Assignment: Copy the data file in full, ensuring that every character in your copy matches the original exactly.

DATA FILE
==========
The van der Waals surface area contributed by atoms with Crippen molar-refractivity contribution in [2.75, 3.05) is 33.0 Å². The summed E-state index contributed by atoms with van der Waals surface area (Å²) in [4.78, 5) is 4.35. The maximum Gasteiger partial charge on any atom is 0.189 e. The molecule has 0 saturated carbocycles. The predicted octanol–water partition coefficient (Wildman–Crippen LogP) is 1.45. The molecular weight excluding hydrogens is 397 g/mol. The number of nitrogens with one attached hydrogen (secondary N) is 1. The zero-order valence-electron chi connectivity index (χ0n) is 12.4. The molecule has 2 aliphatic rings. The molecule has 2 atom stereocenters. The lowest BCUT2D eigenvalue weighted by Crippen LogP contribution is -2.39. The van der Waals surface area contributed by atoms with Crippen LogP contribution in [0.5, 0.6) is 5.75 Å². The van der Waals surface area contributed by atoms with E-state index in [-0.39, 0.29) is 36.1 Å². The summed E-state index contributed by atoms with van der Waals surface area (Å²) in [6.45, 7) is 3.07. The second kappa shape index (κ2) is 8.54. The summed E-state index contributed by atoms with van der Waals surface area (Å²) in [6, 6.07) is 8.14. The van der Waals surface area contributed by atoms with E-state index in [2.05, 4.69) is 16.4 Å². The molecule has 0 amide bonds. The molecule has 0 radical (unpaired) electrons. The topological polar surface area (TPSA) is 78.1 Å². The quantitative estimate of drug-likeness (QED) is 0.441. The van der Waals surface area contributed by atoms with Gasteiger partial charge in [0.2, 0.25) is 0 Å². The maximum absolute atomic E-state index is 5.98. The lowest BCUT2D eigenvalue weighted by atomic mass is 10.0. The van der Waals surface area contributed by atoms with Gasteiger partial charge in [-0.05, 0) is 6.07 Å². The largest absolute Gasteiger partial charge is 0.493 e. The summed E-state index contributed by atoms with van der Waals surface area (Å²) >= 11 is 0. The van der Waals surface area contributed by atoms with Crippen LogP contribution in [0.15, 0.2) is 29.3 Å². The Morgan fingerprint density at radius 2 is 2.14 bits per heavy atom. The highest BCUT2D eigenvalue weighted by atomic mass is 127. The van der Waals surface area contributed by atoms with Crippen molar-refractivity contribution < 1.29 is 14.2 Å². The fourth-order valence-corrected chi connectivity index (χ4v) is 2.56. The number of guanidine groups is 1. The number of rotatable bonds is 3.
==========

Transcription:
The van der Waals surface area contributed by atoms with Crippen molar-refractivity contribution in [2.75, 3.05) is 33.0 Å². The summed E-state index contributed by atoms with van der Waals surface area (Å²) in [4.78, 5) is 4.35. The maximum Gasteiger partial charge on any atom is 0.189 e. The molecule has 0 saturated carbocycles. The predicted octanol–water partition coefficient (Wildman–Crippen LogP) is 1.45. The molecular weight excluding hydrogens is 397 g/mol. The number of nitrogens with one attached hydrogen (secondary N) is 1. The zero-order valence-electron chi connectivity index (χ0n) is 12.4. The molecule has 2 aliphatic rings. The molecule has 2 atom stereocenters. The lowest BCUT2D eigenvalue weighted by Crippen LogP contribution is -2.39. The van der Waals surface area contributed by atoms with Crippen LogP contribution in [0.5, 0.6) is 5.75 Å². The van der Waals surface area contributed by atoms with E-state index in [-0.39, 0.29) is 36.1 Å². The summed E-state index contributed by atoms with van der Waals surface area (Å²) in [6.45, 7) is 3.07. The second kappa shape index (κ2) is 8.54. The summed E-state index contributed by atoms with van der Waals surface area (Å²) in [6, 6.07) is 8.14. The van der Waals surface area contributed by atoms with E-state index in [2.05, 4.69) is 16.4 Å². The molecule has 0 amide bonds. The molecule has 0 radical (unpaired) electrons. The topological polar surface area (TPSA) is 78.1 Å². The quantitative estimate of drug-likeness (QED) is 0.441. The van der Waals surface area contributed by atoms with Gasteiger partial charge in [0.2, 0.25) is 0 Å². The maximum absolute atomic E-state index is 5.98. The lowest BCUT2D eigenvalue weighted by atomic mass is 10.0. The van der Waals surface area contributed by atoms with Gasteiger partial charge in [-0.05, 0) is 6.07 Å². The largest absolute Gasteiger partial charge is 0.493 e. The summed E-state index contributed by atoms with van der Waals surface area (Å²) >= 11 is 0. The van der Waals surface area contributed by atoms with Crippen LogP contribution in [0.15, 0.2) is 29.3 Å². The Morgan fingerprint density at radius 2 is 2.14 bits per heavy atom. The highest BCUT2D eigenvalue weighted by atomic mass is 127. The van der Waals surface area contributed by atoms with Crippen molar-refractivity contribution < 1.29 is 14.2 Å². The fourth-order valence-corrected chi connectivity index (χ4v) is 2.56. The number of guanidine groups is 1. The number of rotatable bonds is 3.